The Ashely Commission Report

Decent Essays

Working in the mines was brutal in the mid-nineteenth century. The Ashely Commission report investigated the conditions inside the mines, and gave a brief description of the workers lives. This report leads to the formation of the Mines Act of 1842. The Mines Act of 1842, outlawed all females and boys under the ages of thirteen from working inside the mines. The British Parliament addressed the issues of the Industrial Revolution as a whole that expanded beyond the mines. The testimonies contained within the Ashely Commission report gives insight into to the horrid work conditions in the mines. The workers describe the mines as being dark, flooded, and compressed. Read worked as a coal-bearer, carrying coal on her back to other areas of the mine for her entire workday. Isabella Read describes her constant treks …show more content…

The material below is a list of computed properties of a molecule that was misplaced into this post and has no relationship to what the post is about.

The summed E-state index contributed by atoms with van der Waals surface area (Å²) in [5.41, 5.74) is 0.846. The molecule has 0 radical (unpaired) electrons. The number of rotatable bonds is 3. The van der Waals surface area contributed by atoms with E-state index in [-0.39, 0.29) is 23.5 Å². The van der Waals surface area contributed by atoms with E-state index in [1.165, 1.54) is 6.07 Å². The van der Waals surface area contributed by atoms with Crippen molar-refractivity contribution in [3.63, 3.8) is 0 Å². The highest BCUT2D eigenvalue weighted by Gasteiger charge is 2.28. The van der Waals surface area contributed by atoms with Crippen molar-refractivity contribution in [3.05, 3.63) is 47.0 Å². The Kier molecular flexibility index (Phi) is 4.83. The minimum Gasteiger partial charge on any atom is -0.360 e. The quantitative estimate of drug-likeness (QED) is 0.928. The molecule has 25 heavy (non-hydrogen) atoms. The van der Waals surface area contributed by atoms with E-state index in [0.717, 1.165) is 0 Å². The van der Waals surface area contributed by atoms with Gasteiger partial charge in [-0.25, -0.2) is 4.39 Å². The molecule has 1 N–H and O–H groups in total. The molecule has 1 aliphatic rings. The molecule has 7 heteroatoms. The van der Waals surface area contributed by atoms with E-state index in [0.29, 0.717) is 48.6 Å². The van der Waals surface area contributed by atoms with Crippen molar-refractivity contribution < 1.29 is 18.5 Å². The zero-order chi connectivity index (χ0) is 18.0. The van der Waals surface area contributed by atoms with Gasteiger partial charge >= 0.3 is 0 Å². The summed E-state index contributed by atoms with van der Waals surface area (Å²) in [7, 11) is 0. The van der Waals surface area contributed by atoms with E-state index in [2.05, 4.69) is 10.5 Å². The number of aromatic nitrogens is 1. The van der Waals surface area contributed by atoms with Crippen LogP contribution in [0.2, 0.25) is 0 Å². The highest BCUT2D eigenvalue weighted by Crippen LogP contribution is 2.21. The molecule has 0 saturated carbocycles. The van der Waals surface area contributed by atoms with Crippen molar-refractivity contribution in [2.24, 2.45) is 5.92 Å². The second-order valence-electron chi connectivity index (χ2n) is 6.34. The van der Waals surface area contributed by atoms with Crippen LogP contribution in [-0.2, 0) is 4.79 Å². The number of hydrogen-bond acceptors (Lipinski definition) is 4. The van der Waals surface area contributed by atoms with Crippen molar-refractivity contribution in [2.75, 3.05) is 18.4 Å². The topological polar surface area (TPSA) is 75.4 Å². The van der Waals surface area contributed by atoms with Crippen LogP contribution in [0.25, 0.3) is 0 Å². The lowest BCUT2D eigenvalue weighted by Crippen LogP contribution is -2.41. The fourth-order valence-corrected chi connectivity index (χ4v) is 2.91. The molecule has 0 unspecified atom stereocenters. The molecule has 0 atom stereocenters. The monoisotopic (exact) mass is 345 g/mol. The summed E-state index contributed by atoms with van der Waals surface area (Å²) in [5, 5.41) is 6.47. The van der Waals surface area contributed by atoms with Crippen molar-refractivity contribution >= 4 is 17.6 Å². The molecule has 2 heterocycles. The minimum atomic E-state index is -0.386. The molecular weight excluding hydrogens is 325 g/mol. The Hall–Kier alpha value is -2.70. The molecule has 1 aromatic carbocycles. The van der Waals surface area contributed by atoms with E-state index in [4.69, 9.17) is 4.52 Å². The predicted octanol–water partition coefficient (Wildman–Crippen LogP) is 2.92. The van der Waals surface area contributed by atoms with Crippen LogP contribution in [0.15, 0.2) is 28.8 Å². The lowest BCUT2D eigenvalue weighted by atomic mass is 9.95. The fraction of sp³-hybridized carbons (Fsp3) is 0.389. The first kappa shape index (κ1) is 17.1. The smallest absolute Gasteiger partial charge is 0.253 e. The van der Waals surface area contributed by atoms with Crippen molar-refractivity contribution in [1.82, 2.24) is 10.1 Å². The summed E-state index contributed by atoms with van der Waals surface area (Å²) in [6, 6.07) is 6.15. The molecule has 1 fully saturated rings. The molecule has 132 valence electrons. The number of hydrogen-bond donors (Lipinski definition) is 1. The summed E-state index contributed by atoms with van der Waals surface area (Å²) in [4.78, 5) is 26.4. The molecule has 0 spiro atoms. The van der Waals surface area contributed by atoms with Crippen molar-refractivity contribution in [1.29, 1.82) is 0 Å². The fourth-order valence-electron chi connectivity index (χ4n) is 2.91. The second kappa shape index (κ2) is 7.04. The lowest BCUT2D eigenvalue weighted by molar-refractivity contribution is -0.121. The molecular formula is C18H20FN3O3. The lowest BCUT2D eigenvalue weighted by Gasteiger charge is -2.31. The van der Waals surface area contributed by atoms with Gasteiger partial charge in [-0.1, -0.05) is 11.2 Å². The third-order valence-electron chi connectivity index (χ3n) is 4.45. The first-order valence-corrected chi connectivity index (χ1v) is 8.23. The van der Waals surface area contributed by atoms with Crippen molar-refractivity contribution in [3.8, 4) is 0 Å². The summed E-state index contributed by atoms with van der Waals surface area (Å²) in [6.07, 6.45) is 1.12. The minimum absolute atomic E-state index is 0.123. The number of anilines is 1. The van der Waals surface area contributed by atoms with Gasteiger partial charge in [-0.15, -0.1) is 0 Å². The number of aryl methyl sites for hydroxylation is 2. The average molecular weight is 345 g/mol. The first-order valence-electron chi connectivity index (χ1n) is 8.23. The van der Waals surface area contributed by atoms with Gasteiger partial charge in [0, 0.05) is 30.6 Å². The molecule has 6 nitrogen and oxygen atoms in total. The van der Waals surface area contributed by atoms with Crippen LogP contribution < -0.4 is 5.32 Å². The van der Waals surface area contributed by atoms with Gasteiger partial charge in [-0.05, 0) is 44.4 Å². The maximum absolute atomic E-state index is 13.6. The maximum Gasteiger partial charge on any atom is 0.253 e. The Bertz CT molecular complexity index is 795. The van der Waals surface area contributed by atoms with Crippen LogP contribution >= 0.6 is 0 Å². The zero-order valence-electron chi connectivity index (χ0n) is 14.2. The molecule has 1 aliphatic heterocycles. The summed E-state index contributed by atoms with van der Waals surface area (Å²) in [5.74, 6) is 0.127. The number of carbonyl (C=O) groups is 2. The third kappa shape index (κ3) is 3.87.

For the middle class and poor throughout the mid-nineteenth century cultural conditions consisted of everyone in the family working in the mines and factories to contribute to the families financial well-being. The horrible conditions in the workplace was equally terrifying to those who had to work in them. Without any other options for income, people were left with no choice but to conform to the cultural conditions of the labor force. Patience Kershaw describes this type of common labor for all: “My father has been dead about a year; my mother is living and has 10 children, five lads and five lasses; the oldest is about thirty, the youngest four; three lasses go to the mill; all the lads are colliers, two getters and three hurries; one lives at home and does nothing; mother does nought but look after home.” Everyone being a part of the working class was very common during the time period. Throughout the Industrial Revolution the culture, as a whole, conforms to working in the mines and factories to provide for their families, with no discrimination

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